LOS ANGELES, CA - MARCH 12: Host Drew Carey (R) and a contestant react during CBS' "The Bold and the Beautiful" Showcase on "The Price Is Right" television show on March 12, 2012 in Los Angeles, California.  (Photo by Frederick M. Brown/Getty Images)
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This new national game show museum is a shrine to TV nostalgia

In one of those moments when you don’t know you’ve always wanted something until you find out it’s happening, the game shows that millions of us grew up watching will be joining a museum for the first time ever. The Strong National Museum of Play in Rochester, N.Y. recently announced plans to house the first-ever National Archives of Game Show History (NAGSH) as a way to preserve what remains of classic game shows like The Gong Show and Wheel Of Fortune.

While the museum has their sights on old tickets to live tapings, posters and other fan memorabilia, NAGSH will be built from the game show industry, inside-out. The curators will initially focus on acquiring materials and documents from the professionals involved “in all facets of game show development, production, marketing, and distribution,” according to the statement, in order to tell a full story of both the game shows that entertained us and the industry that made it so. The Strong National Museum already houses both the National Toy Hall of Fame and World Video Game Hall of Fame, which have Shirley Temple dolls from the 1930s and arguably the first arcade video game ever, 1970’s Computer Space. And they plan to be just as meticulous with NAGSH’s collection.

The archive will source everything from the set design pieces and props that made each show legendary, down to marketing plans and scripts that were needed behind the scenes. That means any and everything is up for grabs. “The wheel from ‘Wheel of Fortune’ would be iconic,” Chris Bensch, vice president for collections at The Strong Museum, said in a recent interview.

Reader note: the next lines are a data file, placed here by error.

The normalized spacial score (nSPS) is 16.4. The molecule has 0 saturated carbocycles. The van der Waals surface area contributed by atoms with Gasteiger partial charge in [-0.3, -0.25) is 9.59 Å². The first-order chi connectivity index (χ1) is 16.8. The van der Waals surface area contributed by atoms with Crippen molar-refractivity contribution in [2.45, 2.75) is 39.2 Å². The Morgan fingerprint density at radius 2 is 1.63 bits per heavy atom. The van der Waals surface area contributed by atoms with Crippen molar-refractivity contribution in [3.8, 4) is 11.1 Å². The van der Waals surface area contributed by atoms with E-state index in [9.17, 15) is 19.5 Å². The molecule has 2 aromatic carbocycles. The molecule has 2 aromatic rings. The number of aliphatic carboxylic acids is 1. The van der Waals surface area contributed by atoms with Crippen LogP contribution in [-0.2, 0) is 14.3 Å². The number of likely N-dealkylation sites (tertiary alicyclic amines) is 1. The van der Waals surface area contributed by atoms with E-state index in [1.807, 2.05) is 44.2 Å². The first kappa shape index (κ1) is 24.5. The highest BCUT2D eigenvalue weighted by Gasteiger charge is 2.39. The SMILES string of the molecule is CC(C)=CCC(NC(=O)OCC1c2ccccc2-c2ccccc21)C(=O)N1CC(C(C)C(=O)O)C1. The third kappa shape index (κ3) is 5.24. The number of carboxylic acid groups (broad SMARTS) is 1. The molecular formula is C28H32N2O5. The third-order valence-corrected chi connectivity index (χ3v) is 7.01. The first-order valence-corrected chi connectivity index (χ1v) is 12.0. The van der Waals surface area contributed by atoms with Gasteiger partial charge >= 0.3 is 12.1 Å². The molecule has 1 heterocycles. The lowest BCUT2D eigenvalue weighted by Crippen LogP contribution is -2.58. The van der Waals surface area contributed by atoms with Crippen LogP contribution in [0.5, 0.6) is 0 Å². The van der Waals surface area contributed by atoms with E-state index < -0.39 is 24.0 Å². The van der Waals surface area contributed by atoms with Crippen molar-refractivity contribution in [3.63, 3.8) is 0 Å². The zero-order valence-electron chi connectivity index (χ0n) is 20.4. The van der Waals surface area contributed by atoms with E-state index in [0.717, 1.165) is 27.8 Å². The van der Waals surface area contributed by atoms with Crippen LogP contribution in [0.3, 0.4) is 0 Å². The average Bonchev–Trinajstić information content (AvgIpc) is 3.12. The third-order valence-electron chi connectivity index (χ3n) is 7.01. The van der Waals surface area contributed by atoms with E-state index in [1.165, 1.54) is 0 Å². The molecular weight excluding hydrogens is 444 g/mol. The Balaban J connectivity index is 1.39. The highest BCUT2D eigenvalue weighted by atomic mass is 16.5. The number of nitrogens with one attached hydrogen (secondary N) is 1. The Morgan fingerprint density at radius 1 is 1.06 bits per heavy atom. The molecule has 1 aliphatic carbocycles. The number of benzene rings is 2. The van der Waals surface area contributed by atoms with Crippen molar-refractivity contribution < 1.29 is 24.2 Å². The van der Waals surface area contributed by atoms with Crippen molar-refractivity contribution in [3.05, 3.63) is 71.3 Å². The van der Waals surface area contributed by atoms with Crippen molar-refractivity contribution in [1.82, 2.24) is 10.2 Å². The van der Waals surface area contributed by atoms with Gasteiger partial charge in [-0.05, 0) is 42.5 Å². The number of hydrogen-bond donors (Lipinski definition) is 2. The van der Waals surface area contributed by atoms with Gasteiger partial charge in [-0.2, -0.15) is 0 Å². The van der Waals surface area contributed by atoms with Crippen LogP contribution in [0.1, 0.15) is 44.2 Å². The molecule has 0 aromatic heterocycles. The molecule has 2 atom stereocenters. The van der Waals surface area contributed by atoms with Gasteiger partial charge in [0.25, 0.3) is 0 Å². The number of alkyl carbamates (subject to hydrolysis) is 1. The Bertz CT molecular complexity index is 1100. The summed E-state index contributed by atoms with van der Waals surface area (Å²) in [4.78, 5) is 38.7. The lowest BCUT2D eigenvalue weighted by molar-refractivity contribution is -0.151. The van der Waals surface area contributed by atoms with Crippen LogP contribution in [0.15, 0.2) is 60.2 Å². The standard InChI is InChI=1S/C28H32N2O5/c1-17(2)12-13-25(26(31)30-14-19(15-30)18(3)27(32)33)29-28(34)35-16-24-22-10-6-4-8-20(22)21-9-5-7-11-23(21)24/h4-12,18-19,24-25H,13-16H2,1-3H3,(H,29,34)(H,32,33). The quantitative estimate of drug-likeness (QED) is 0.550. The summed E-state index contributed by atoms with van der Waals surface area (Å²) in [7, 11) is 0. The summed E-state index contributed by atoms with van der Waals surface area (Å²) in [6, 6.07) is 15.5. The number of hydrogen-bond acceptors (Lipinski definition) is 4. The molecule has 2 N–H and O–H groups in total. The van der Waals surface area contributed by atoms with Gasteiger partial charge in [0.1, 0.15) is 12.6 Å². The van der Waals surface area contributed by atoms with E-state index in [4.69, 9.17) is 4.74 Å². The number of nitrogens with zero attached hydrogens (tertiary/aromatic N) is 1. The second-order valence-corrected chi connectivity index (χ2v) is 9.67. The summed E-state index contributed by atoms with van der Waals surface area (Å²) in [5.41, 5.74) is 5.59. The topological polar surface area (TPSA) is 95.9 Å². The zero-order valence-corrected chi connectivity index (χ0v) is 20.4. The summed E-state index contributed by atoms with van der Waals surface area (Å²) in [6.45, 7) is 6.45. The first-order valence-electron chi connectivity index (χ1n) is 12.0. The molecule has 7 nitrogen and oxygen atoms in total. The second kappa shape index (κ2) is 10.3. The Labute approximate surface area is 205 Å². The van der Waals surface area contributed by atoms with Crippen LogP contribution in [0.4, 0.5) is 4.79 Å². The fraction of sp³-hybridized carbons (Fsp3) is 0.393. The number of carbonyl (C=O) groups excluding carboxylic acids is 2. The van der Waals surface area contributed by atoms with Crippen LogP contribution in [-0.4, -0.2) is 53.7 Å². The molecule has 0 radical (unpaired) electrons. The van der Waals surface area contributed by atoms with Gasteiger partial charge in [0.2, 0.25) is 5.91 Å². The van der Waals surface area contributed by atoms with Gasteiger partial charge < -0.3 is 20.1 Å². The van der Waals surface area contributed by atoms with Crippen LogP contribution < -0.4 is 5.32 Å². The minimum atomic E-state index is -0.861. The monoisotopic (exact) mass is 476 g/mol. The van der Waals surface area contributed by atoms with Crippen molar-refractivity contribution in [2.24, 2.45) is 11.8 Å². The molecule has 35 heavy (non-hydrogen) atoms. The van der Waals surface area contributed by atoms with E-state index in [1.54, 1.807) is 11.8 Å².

Game shows have never left our televisions, but there’s been a thirst for the game shows of old in recent months. The CW ordered a revival of Nickelodeon’s gem from the 1990s, Legends of the Hidden Temple (LOTHT) in May, with adults battling each other instead of children. Only two months earlier, ViacomCBS flooded its new Paramount Plus with nostalgia with the addition of old episodes of LOTHT, in addition to other Nickelodeon game show favorite Guts and Double Dare. A few months after that, Netflix decided to randomly release 15 episodes of the classic Supermarket Sweep, the one 90s game show people still secretly play in their heads while shopping.

That should be all the motivation that the curators of NAGSH need to get their hands on a bucket of slime from Nickelodeon’s Slime Time Live and Olec, the talking rock from Hidden Temple. There surely shouldn’t be a shortage of materials that would instantly conjure up memories of lazy Sundays watching people compete for money. The magnificently bold numbers of the Price Is Right wheel, Alex Trebek’s perpetually pristine suits on Jeopardy, and the 3x3 square alignment on Hollywood Squares instantly come to mind. Simply seeing a chair next to a curtain hiding three other chairs would elicit memories of The Dating Game.

For people like Wink Martindale, host of 1970s game show staples Gambit, High Rollers, and Tic Tac Dough, NAGSH is more than a new attraction in a museum. It may be the main way a distinct part of American pop culture’s lineage continues to live on. “Without this initiative, many primary resources relating to these shows, as well as oral histories of their creators and talent, risked being lost forever,” Martindale said in a statement announcing NAGSH.

The museum hasn’t made it known when NAGSH will be finished and available to the public as of yet. The museum does expect to add 90,000 square feet to its location by 2023, which could be the perfect time to unveil what could be the most comprehensive archive of game show history that anyone has ever been able to put together. And there surely will be lots of people who grew up on these shows, waiting to walk through a history that shaped them.